This book was a culmination of many things. Its primary thematic elements stem from far back in my life as a writer. I have a number of developmental works from my youth that deal with young people who straddle the line between our world and another. This goes way back with me, for some reason—and is part of the reason the writer Neil Gaiman is such a beloved favorite, and a definite influence. I’ve even had characters who very much resembled Jezebel in past books, and they too were torn between our world and another strange world. Fairlane Road was the first time this ever came together successfully in a story of mine.

It is also a book of many influences, from the poetry of William Butler Yeats, to the screenplays of Ingmar Bergman and also the first season of the show True Detective. And the character of Charlie Knox began in a dream. Early in my conceiving of the story, I had the character of Jezebel, I had the town of Lamplight, I had an idea of what the Higher World was like. And then I had a dream about a ruined city where the streets are full of trash and degradation, and there is a cult run by a married couple. The married couple were psychopaths, completely insane and depraved. And they had a child. The rest of the dream was simple fun and strangeness, but the idea of a child of two cult leaders, and who that child would grow up to be, is how the character of Charlie Knox originated. It’s one of the few times that a dream has truly inspired me.

Feel free to comment to let me know what you think, leave any feedback, or let me know what you’d like to see in future posts. Thanks for reading!

Looking Back at My Own Work - Other Endings (2016)

I thought it might be interesting to take a small journey back through some of my own writing. And this blog seemed like the perfect place to do it. What I plan to do is make this into a small series of posts as I periodically take a look back at my own work, mainly my three published books. I may also do the same with some of my older books, which for now shall remain unnamed and will forever remain unpublished (for the better). It might be fun.

Feel free to leave feedback, let me know what you’d like to see in these posts (or any future posts, in general).

For now, cringing as little as possible, let’s take a look at my first published book, Other Endings (2016). This should be interesting. For me, at least. Hopefully for you, too.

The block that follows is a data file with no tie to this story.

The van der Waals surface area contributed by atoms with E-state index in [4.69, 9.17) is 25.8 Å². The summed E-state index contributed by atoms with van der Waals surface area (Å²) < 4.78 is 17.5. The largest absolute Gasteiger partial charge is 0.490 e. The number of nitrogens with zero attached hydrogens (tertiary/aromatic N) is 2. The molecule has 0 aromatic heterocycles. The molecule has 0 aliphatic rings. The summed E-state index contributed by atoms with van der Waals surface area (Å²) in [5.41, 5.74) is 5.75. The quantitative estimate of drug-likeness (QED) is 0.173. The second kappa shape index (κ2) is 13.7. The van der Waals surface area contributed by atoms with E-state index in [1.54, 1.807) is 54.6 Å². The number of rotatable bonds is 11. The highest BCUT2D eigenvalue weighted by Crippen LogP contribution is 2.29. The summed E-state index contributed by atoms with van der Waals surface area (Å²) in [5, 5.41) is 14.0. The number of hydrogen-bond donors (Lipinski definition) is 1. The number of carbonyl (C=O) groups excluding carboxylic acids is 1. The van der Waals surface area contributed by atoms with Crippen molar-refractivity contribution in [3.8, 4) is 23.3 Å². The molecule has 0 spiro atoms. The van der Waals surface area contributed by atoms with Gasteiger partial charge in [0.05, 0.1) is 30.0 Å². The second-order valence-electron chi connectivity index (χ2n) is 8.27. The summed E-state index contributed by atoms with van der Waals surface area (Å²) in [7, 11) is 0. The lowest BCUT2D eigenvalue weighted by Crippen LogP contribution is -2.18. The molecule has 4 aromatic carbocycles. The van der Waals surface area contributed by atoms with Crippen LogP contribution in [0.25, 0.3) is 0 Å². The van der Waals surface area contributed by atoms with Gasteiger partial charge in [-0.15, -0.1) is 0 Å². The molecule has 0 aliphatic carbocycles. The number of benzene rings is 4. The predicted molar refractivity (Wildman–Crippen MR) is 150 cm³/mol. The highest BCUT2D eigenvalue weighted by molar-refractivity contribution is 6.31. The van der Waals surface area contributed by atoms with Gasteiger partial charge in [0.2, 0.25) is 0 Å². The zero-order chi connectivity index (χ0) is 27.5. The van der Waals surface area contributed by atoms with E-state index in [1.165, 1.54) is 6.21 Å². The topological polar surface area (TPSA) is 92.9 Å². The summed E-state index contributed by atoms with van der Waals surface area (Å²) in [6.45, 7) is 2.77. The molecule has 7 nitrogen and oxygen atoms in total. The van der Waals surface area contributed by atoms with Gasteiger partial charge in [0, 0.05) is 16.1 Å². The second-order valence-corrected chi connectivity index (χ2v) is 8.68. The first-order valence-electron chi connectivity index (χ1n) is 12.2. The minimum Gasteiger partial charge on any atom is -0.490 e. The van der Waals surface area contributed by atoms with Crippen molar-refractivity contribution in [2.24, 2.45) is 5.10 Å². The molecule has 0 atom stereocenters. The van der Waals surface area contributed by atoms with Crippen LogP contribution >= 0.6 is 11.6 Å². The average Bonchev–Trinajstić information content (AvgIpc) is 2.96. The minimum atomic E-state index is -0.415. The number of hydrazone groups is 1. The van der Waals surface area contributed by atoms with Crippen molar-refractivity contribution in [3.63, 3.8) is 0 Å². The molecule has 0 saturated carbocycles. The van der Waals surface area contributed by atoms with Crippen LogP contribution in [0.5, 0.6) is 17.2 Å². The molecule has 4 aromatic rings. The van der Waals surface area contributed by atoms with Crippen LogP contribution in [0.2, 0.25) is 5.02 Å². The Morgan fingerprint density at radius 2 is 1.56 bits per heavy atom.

Other Endings is the story of an emotionally battered and despondent man named Lester Halley who flees his life and ends up in a small English town called Margaret’s Mourning. He begins to learn more about the mysterious small town, comes to know some of its people—the good and bad—and learns that it is haunted by ghosts. For him, these ghosts are both literal and metaphorical, seeming to arise from the darkest part of his past, connected with a love he lost long ago.

I began writing Other Endings in 2014, and finished in April of 2015. Since then, the amount I’ve grown as a writer is… immense, in every single way. For this reason, as this book was published at the end of 2016, it’s hard to look back on. As a writer, I suffer from the constant feeling that I can always do better, always make something better. It’s a driving force, one that I’ve managed to discipline and transform into productivity, but sometimes it is a torment. I’ve learned that that’s the case with anything of mine that gets put out into the world. I look back at my own work and think, If I could have just one more draft. And any number of variations of that. For me, no book is ever completely done. This is especially true of Other Endings. Oh, the things I could do to improve this book, given the chance.

I ramble.

In the way of critique, there is much to say about it.

There are a handful of logical issues with the book, mostly ones involving its setting of a small English town.

There is an issue of genuine wordiness, as this was a truly developmental book for me as a writer. It came out of a difficult and tumultuous time in my life—and was almost a much darker story. I was adrift, lacking a grounded sense of self and relying on exterior things and people for a feeling of meaning and self-worth. I learned a lot about myself during this time, and regret a lot about how I was, but it was a learning experience and it helped me become who I am today. I took the world, I took life itself, for granted. I took people for granted. I isolated myself behind barriers of opinion and judgment and fear and cynicism. I’m sure these feelings, in some ways, made their way into the book, into the characters, making it, for me, quite an interesting one to look back on. Maybe that’s why there are parts that still make me cringe. I was a much different person, a much different writer, when I wrote this book. Much younger, in so many ways.

Plus I was doing a lot to experiment with language and sentence structure and words. The result is that it is a book of excess from the point of view of writing.

While there are a few good characters in the book, there is so much more that could’ve been done in the way of characterization. As the writer of the book looking back on it, I think a lot of the dialogue could’ve been rewritten and given more subtext. I remember trying to be very direct with how the characters expressed themselves, but that doesn’t always work here.

I also feel that there are elements of it that come from too raw of an emotional place, and perhaps misrepresent mental illness from a broader perspective. I haven’t reread the book with this in mind to confirm whether or not that is the case, more so it is a feeling I have about it.